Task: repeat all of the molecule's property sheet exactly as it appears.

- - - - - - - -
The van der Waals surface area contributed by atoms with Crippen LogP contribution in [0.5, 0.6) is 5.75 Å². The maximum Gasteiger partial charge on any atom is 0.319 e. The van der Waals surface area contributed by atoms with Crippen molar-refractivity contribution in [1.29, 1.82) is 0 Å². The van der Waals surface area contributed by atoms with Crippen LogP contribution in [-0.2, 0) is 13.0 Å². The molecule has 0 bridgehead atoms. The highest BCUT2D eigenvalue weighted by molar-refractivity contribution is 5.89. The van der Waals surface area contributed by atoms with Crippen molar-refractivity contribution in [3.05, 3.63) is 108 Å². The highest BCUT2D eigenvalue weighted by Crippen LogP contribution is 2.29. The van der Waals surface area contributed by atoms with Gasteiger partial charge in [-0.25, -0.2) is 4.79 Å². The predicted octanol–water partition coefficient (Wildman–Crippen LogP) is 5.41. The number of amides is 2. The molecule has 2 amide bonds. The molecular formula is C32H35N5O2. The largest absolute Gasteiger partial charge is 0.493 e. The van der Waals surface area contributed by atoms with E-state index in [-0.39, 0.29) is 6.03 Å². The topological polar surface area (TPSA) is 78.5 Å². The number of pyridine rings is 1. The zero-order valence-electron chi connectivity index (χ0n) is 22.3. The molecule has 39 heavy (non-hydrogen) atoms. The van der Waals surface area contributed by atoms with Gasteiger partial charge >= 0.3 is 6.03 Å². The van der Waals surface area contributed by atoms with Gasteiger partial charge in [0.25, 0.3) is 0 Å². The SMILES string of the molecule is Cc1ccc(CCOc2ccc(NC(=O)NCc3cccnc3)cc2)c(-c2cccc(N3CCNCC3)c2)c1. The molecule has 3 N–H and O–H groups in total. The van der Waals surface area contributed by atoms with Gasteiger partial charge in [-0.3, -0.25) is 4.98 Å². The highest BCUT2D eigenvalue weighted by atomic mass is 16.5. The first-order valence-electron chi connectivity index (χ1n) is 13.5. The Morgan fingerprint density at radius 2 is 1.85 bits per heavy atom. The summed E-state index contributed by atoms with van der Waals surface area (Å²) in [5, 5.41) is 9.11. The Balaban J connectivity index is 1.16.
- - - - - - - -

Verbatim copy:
The van der Waals surface area contributed by atoms with Crippen LogP contribution in [0.5, 0.6) is 5.75 Å². The maximum Gasteiger partial charge on any atom is 0.319 e. The van der Waals surface area contributed by atoms with Crippen molar-refractivity contribution in [1.29, 1.82) is 0 Å². The van der Waals surface area contributed by atoms with Crippen LogP contribution in [-0.2, 0) is 13.0 Å². The molecule has 0 bridgehead atoms. The highest BCUT2D eigenvalue weighted by molar-refractivity contribution is 5.89. The van der Waals surface area contributed by atoms with Crippen molar-refractivity contribution in [3.05, 3.63) is 108 Å². The highest BCUT2D eigenvalue weighted by Crippen LogP contribution is 2.29. The van der Waals surface area contributed by atoms with Gasteiger partial charge in [-0.25, -0.2) is 4.79 Å². The predicted octanol–water partition coefficient (Wildman–Crippen LogP) is 5.41. The number of amides is 2. The molecule has 2 amide bonds. The molecular formula is C32H35N5O2. The largest absolute Gasteiger partial charge is 0.493 e. The van der Waals surface area contributed by atoms with E-state index in [-0.39, 0.29) is 6.03 Å². The topological polar surface area (TPSA) is 78.5 Å². The number of pyridine rings is 1. The zero-order valence-electron chi connectivity index (χ0n) is 22.3. The molecule has 39 heavy (non-hydrogen) atoms. The van der Waals surface area contributed by atoms with Gasteiger partial charge >= 0.3 is 6.03 Å². The van der Waals surface area contributed by atoms with Gasteiger partial charge in [0.25, 0.3) is 0 Å². The SMILES string of the molecule is Cc1ccc(CCOc2ccc(NC(=O)NCc3cccnc3)cc2)c(-c2cccc(N3CCNCC3)c2)c1. The molecule has 3 N–H and O–H groups in total. The van der Waals surface area contributed by atoms with Gasteiger partial charge in [-0.3, -0.25) is 4.98 Å². The highest BCUT2D eigenvalue weighted by atomic mass is 16.5. The first-order valence-electron chi connectivity index (χ1n) is 13.5. The Morgan fingerprint density at radius 2 is 1.85 bits per heavy atom. The summed E-state index contributed by atoms with van der Waals surface area (Å²) in [5, 5.41) is 9.11. The Balaban J connectivity index is 1.16.